“It’s not a question of gimmicks to personalize the author. It’s a question of using the English language in a way that will achieve the greatest clarity and strength.” – On Writing Well  (William Zinsser) Here is some very effective instruction on refining descriptions (of settings and characters) and on narrowing your story’s scope (why it’s better to tell a story by focusing on one year, or even one summer, instead of years of plot, for example.) One of my favorite chapters is about crafting a memoir, but it’s applicable to all writers.

 

Inspiration:

“Writing this way is a little like milking a cow: the milk is so rich and delicious, and the cow is so glad you did it.”  –Bird By Bird  (Anne Lamott) There is some great advice on craft in this book (looking at a character through a one inch frame, for instance) but for me it was all about inspiration. Lamott’s writing is all heart—her pages are filled with quirky passages that make you want to write and make you proud to be in her authors’ club.

“You make a path boldly and follow it fearfully . . . the path is not the work. I hope your tracks have grown over. I hope birds ate the crumbs.”–The Writing Life (Annie Dillard) There are a couple of life experiences that the author relates in this book, metaphors for understanding and overcoming writing obstacles, that still resonate with me almost a decade later. The wood chopping scene, when she realizes how to get farther by aiming at the block instead of the piece of wood, struck home.

“My earliest memory is of imagining I was someone else—imagining that I was, in fact, the Ringling Brothers Circus Strongman.” –On Writing (Stephen King) It was fascinating not only to hear how King went from broke to bestselling author, but how certain life experiences steered him toward his genre: a recurring ear infection, dropping a bee-infested cinder block on his foot, observing an awkward girl at school who later became the model for Carrie. And the book also includes plenty of down-to-earth advice. I especially loved the section about a mentor advising him to cut out half the words on each page.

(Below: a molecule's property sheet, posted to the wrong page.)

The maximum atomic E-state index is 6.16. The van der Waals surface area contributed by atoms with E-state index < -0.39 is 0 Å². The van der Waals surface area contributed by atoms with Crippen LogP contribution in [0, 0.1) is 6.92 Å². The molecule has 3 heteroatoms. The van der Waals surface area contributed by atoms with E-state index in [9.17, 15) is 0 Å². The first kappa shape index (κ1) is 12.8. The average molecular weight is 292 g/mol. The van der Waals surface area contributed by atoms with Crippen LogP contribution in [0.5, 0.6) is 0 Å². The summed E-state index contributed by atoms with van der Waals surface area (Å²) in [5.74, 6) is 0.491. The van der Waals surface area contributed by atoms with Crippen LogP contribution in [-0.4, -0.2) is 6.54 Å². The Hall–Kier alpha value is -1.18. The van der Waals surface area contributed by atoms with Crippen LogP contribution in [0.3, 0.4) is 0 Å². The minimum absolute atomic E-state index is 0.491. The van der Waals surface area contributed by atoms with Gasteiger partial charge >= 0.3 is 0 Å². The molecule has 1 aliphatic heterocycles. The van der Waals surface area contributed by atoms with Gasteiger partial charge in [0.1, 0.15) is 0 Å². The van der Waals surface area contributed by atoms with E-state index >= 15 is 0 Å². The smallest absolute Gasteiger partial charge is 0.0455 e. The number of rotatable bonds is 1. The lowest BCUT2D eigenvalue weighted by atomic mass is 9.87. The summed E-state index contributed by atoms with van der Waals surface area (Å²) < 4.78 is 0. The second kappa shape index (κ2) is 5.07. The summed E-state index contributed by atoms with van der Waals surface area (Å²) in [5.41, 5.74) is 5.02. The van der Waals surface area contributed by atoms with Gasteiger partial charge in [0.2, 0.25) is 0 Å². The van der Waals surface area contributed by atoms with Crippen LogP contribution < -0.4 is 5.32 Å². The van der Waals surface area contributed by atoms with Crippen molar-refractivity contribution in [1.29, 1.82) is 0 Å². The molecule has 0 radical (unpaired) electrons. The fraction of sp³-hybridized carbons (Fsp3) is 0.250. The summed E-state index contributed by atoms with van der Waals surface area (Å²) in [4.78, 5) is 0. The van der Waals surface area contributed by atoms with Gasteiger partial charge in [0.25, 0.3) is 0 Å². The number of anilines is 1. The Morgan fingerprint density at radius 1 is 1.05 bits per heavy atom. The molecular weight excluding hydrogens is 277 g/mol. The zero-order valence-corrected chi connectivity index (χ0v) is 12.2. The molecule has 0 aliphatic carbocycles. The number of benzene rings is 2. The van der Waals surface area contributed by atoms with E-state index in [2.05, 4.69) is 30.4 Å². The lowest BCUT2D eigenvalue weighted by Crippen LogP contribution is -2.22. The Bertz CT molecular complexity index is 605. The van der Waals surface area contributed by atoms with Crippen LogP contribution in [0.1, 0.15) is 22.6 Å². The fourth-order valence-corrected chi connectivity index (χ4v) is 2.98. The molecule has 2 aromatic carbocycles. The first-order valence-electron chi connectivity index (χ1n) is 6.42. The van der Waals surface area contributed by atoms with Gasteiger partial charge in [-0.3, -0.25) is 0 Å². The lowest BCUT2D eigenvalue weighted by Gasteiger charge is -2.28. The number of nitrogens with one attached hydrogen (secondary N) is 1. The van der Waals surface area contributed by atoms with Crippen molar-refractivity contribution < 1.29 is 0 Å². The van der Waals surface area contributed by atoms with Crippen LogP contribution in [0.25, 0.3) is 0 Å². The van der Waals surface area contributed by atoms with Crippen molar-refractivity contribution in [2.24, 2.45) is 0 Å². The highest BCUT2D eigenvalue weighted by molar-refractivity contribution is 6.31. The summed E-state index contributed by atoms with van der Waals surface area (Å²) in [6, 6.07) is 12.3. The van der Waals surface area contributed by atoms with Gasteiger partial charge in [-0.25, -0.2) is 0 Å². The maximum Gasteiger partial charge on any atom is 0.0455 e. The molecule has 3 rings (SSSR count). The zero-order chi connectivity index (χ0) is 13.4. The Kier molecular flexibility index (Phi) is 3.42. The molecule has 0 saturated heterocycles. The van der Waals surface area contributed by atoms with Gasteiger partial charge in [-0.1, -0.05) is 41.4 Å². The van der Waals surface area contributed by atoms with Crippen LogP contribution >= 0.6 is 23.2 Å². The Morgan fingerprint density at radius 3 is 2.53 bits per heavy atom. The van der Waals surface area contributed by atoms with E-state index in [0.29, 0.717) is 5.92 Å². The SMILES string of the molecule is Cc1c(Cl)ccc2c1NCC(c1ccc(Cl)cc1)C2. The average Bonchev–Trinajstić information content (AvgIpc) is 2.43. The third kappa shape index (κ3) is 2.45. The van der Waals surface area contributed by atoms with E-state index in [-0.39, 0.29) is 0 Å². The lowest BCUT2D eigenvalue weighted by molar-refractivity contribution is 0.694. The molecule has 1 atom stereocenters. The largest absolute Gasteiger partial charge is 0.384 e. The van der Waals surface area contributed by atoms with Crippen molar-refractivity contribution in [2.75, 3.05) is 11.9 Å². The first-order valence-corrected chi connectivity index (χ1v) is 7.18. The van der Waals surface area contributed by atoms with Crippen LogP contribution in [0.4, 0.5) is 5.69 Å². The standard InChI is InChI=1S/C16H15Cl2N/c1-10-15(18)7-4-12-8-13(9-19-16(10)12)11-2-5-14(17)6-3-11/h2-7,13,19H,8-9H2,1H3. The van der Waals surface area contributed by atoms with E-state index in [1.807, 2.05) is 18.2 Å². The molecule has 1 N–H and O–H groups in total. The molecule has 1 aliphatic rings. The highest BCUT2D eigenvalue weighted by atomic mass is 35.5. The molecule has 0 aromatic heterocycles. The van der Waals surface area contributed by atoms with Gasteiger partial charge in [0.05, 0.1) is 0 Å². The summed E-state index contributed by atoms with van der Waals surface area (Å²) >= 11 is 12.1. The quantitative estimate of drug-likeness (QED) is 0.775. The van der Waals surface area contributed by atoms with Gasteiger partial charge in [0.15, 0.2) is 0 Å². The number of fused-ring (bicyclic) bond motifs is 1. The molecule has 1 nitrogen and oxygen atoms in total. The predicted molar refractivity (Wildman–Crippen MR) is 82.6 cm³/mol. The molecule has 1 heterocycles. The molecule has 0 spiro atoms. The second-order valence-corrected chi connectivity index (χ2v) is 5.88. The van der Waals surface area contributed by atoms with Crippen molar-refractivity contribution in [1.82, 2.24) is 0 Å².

On career strategy:

“Your agent’s job is to hold on to your belief in your work so he can get you the most favorable possible contracts and relationships with publishers.” –Your First Novel (Ann Rittenberg and Laura Whitcomb) Ok, I know, this is my own book, but hearing about the business side of things from my agent’s (and co-author’s) half of the book (how Ann gets an editor interested in your novel, her most common reason for rejecting a project, advice on writing a great query letter) is fascinating and her writing style is charming. The section on how a book auction works is thrilling.

“You will probably work with your agent for a long time. You owe it to yourself to choose one you like and enjoy, one who lets you feel free.” –The Career Novelist  (also Donald Maass) Again Mr. Maass taught me things I didn’t realize I needed to know but was grateful to learn. Like what kinds of agents there are out there so I’d know how to focus my search. And when to give up one’s day job. Wonderfully straight forward and easy to grasp.

October Give-Away

October 13, 2013

The winner of the September Give-Away was Alexandria of Greenfield, MA . The October Give-Away is a signed (softcover) copy of The Fetch and, in an act of shameful self-promotion, here is a bit of praise for this novel:

TF papberback cover

The Fetch is one of those rare books that took me completely by surprise. An inspired combination of history, religion and the supernatural . . . pushes at the boundaries of teen literature, nudging the field in a startling new direction . . . gorgeous descriptions of the afterlife are comforting and original, and my heart lifted as almost never before when I read the final few pages . . . this strange bird of a novel is quite a start to the 2009 year in YA lit. – Reading Rants